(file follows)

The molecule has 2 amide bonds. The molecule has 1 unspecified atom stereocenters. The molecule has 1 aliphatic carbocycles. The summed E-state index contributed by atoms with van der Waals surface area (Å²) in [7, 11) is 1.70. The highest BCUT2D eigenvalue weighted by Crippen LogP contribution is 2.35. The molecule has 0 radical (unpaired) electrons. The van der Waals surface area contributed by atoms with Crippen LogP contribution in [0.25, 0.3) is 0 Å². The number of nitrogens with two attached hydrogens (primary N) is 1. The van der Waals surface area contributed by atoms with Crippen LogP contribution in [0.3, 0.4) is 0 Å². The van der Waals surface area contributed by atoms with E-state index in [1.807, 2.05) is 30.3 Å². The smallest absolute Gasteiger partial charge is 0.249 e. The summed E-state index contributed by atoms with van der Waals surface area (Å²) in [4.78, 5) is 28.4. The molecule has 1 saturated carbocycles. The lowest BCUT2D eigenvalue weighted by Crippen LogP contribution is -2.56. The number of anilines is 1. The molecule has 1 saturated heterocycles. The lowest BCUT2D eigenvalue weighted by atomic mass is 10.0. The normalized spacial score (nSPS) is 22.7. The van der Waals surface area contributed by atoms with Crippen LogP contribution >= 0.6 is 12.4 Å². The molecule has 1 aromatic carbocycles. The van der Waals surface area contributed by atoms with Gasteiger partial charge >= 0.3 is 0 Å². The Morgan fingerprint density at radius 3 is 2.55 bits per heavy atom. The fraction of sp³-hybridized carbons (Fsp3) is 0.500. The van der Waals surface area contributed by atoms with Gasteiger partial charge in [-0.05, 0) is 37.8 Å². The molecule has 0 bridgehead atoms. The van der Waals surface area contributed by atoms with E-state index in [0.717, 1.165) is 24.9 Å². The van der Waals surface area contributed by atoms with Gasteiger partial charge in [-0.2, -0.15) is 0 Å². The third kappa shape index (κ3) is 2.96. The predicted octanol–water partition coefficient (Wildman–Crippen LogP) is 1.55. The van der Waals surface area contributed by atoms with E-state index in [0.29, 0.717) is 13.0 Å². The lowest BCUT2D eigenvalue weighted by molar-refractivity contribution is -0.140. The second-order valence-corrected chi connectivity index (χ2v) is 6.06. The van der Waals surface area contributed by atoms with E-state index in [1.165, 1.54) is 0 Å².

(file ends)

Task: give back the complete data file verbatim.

The molecule has 2 amide bonds. The molecule has 1 unspecified atom stereocenters. The molecule has 1 aliphatic carbocycles. The summed E-state index contributed by atoms with van der Waals surface area (Å²) in [7, 11) is 1.70. The highest BCUT2D eigenvalue weighted by Crippen LogP contribution is 2.35. The molecule has 0 radical (unpaired) electrons. The van der Waals surface area contributed by atoms with Crippen LogP contribution in [0.25, 0.3) is 0 Å². The number of nitrogens with two attached hydrogens (primary N) is 1. The van der Waals surface area contributed by atoms with Crippen LogP contribution in [0.3, 0.4) is 0 Å². The van der Waals surface area contributed by atoms with E-state index in [1.807, 2.05) is 30.3 Å². The smallest absolute Gasteiger partial charge is 0.249 e. The summed E-state index contributed by atoms with van der Waals surface area (Å²) in [4.78, 5) is 28.4. The molecule has 1 saturated carbocycles. The lowest BCUT2D eigenvalue weighted by Crippen LogP contribution is -2.56. The number of anilines is 1. The molecule has 1 saturated heterocycles. The lowest BCUT2D eigenvalue weighted by atomic mass is 10.0. The normalized spacial score (nSPS) is 22.7. The van der Waals surface area contributed by atoms with Crippen LogP contribution >= 0.6 is 12.4 Å². The molecule has 1 aromatic carbocycles. The van der Waals surface area contributed by atoms with Gasteiger partial charge >= 0.3 is 0 Å². The Morgan fingerprint density at radius 3 is 2.55 bits per heavy atom. The fraction of sp³-hybridized carbons (Fsp3) is 0.500. The van der Waals surface area contributed by atoms with Gasteiger partial charge in [-0.05, 0) is 37.8 Å². The molecule has 0 bridgehead atoms. The van der Waals surface area contributed by atoms with E-state index in [0.717, 1.165) is 24.9 Å². The van der Waals surface area contributed by atoms with Gasteiger partial charge in [-0.2, -0.15) is 0 Å². The third kappa shape index (κ3) is 2.96. The predicted octanol–water partition coefficient (Wildman–Crippen LogP) is 1.55. The van der Waals surface area contributed by atoms with E-state index in [0.29, 0.717) is 13.0 Å². The lowest BCUT2D eigenvalue weighted by molar-refractivity contribution is -0.140. The second-order valence-corrected chi connectivity index (χ2v) is 6.06. The van der Waals surface area contributed by atoms with E-state index in [1.165, 1.54) is 0 Å².